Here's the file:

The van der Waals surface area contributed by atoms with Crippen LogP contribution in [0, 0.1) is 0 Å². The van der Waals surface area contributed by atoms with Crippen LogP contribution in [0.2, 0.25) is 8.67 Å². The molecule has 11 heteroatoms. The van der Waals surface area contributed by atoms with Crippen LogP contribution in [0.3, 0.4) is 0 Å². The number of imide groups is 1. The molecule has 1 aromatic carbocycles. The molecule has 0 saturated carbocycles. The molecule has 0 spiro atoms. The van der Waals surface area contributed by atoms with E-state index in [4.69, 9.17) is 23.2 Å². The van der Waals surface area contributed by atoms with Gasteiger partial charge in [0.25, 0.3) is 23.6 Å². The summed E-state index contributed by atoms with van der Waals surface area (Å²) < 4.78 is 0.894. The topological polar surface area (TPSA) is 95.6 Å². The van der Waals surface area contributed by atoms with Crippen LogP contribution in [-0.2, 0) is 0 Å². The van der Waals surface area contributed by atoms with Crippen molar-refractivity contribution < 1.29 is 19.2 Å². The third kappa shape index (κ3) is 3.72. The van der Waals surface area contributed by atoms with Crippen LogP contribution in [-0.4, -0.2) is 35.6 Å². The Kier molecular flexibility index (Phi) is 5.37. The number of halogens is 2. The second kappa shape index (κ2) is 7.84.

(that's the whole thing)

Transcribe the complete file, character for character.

The van der Waals surface area contributed by atoms with Crippen LogP contribution in [0, 0.1) is 0 Å². The van der Waals surface area contributed by atoms with Crippen LogP contribution in [0.2, 0.25) is 8.67 Å². The molecule has 11 heteroatoms. The van der Waals surface area contributed by atoms with Crippen LogP contribution in [0.3, 0.4) is 0 Å². The number of imide groups is 1. The molecule has 1 aromatic carbocycles. The molecule has 0 saturated carbocycles. The molecule has 0 spiro atoms. The van der Waals surface area contributed by atoms with E-state index in [4.69, 9.17) is 23.2 Å². The van der Waals surface area contributed by atoms with Gasteiger partial charge in [0.25, 0.3) is 23.6 Å². The summed E-state index contributed by atoms with van der Waals surface area (Å²) < 4.78 is 0.894. The topological polar surface area (TPSA) is 95.6 Å². The van der Waals surface area contributed by atoms with Crippen LogP contribution in [-0.2, 0) is 0 Å². The van der Waals surface area contributed by atoms with Crippen molar-refractivity contribution < 1.29 is 19.2 Å². The third kappa shape index (κ3) is 3.72. The van der Waals surface area contributed by atoms with Crippen LogP contribution in [-0.4, -0.2) is 35.6 Å². The Kier molecular flexibility index (Phi) is 5.37. The number of halogens is 2. The second kappa shape index (κ2) is 7.84.